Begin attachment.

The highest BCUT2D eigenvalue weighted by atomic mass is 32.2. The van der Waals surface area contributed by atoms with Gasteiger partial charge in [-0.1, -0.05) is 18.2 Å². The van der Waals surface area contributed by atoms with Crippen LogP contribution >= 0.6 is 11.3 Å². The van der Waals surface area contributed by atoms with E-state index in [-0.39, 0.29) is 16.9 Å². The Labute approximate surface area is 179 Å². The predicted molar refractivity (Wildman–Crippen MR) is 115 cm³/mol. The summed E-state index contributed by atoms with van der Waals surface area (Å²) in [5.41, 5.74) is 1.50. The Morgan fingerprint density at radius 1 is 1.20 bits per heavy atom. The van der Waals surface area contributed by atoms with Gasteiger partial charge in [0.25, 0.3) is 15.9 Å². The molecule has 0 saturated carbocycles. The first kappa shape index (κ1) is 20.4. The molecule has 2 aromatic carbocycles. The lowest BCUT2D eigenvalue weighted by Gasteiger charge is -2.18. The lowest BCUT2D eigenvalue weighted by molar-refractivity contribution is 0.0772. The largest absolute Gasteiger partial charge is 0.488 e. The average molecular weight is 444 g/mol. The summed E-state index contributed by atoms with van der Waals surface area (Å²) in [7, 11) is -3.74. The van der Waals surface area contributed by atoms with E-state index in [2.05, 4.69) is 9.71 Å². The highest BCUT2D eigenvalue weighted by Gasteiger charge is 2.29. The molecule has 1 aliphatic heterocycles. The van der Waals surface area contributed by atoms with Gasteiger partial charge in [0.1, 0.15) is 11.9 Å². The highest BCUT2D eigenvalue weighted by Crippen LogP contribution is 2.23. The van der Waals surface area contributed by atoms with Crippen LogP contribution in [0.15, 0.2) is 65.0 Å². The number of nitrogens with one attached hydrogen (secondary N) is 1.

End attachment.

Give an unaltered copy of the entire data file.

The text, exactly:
The highest BCUT2D eigenvalue weighted by atomic mass is 32.2. The van der Waals surface area contributed by atoms with Gasteiger partial charge in [-0.1, -0.05) is 18.2 Å². The van der Waals surface area contributed by atoms with Crippen LogP contribution >= 0.6 is 11.3 Å². The van der Waals surface area contributed by atoms with E-state index in [-0.39, 0.29) is 16.9 Å². The Labute approximate surface area is 179 Å². The predicted molar refractivity (Wildman–Crippen MR) is 115 cm³/mol. The summed E-state index contributed by atoms with van der Waals surface area (Å²) in [5.41, 5.74) is 1.50. The Morgan fingerprint density at radius 1 is 1.20 bits per heavy atom. The van der Waals surface area contributed by atoms with Gasteiger partial charge in [0.25, 0.3) is 15.9 Å². The molecule has 0 saturated carbocycles. The first kappa shape index (κ1) is 20.4. The molecule has 2 aromatic carbocycles. The lowest BCUT2D eigenvalue weighted by Gasteiger charge is -2.18. The lowest BCUT2D eigenvalue weighted by molar-refractivity contribution is 0.0772. The largest absolute Gasteiger partial charge is 0.488 e. The average molecular weight is 444 g/mol. The summed E-state index contributed by atoms with van der Waals surface area (Å²) in [7, 11) is -3.74. The van der Waals surface area contributed by atoms with E-state index in [2.05, 4.69) is 9.71 Å². The highest BCUT2D eigenvalue weighted by Gasteiger charge is 2.29. The molecule has 1 aliphatic heterocycles. The van der Waals surface area contributed by atoms with Gasteiger partial charge in [0.1, 0.15) is 11.9 Å². The highest BCUT2D eigenvalue weighted by Crippen LogP contribution is 2.23. The van der Waals surface area contributed by atoms with Crippen LogP contribution in [0.15, 0.2) is 65.0 Å². The number of nitrogens with one attached hydrogen (secondary N) is 1.